Education the key to dealing with depression
Depression, on average, affects one in 10 people and chronic depression one in 20. The illness is no respecter of social class, talent, success or physical fitness. It frequently affects perfectionists who might struggle to meet self-imposed, unrealistically high standards. And those with fragile egos that demand the fuel of public approval.
So it should come as no surprise that top sportsmen are numbered among its sufferers. Yet it still does. And it’s a medical condition that’s as “real” and debilitating – and can take as long to get over – as a ruptured cruciate ligament.
Whether caused by emotional trauma or a spontaneously occurring chemical imbalance in the brain, depression – like any physical injury – becomes a significant problem when symptoms are not recognised and treated. In my experience, though, footballers are – for a host of reasons – pretty good at denial and cover-up. And bad at seeking help.
Which serves only to drive embryonic depression underground, where it can fester and develop. Admitting you have a mental health problem might, today, carry less of a stigma than it did in the past. But that stigma hasn’t been eradicated. It’s still alive and kicking, especially among those of us who prefer our idols without feet of clay. Those of us who are simply jealous … “Young men, in the prime of their lives, getting paid fortunes for ‘work’ that’s actually sport. Depressed? You’re having a laugh!”
Or footballing peers, perhaps even team-mates, who’d scorn such an admission as a sign of weakness and try to gain a competitive advantage. It’s still a pretty macho and emotionally immature environment, after all. And those of us, particularly in the media, who insist that such sports stars must also be something for which most are manifestly not qualified – the role model.
Top sportsmen, particularly footballers, can quickly become “celebrities”. Some will blatantly have used their footballing talent as a means of gaining fame and celebrity. So the last thing they would want is for “bad publicity” to destroy or taint that celebrity status – their passport to adulation, power and riches.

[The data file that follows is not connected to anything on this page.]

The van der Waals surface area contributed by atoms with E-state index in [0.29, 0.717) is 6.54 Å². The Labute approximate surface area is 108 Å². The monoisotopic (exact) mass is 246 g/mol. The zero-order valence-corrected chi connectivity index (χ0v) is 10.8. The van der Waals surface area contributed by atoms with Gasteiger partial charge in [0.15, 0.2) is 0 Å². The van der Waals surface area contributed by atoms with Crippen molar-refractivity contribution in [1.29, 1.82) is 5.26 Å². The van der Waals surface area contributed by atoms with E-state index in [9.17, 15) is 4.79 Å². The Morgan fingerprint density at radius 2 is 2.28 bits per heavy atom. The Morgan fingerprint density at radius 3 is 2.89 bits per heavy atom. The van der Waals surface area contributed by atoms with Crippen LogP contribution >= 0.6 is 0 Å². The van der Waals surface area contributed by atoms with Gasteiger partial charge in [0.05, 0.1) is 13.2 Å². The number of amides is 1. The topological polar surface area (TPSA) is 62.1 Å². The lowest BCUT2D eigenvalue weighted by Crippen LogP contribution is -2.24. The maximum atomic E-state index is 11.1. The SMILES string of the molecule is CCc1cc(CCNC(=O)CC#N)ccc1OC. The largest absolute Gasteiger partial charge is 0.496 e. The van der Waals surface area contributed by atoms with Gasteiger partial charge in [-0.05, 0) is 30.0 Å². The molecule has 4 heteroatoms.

Other sportsmen not as concerned with celebrity still don’t want to risk losing a comfortable lifestyle. A few will have greedy agents, advisors and “hangers-on” who, even if they do recognise signs of depression, will dissuade their “cash cow” from going public – yes, it’s true. And some – on the “ostrich” principle – will simply be scared of what they feel, soldier on and pray that the blues they experience will somehow just evaporate.
These are some of the reasons why depression in football remains a significant problem and tragedies inevitably occur. In a world so deeply infected with machismo and celebrity, it’s hard to admit that you might, even temporarily, have gone “soft”.
Much good work is being done but enlightenment is a slow process. We must make it easier for our sporting heroes to seek help when they need to. We must educate everyone involved in the game to look out for, and identify, tell-tale signs of psychological stress in their peers. And because celebrity is such a major factor today, high-profile interventions are vital to speeding that enlightenment along.
Andrew Flintoff’s recent sensitive and thought-provoking BBC documentary was a superb example of this. And other notables, like Stan Collymore, have made fantastic contributions by speaking out. Footballers are not superhuman. They possess, in addition to spectacular talents, many of the same frailties as us mere mortals. If they get sick, we must ensure – even if only for the pleasure they give us as spectators – that they can access the treatment any human being deserves.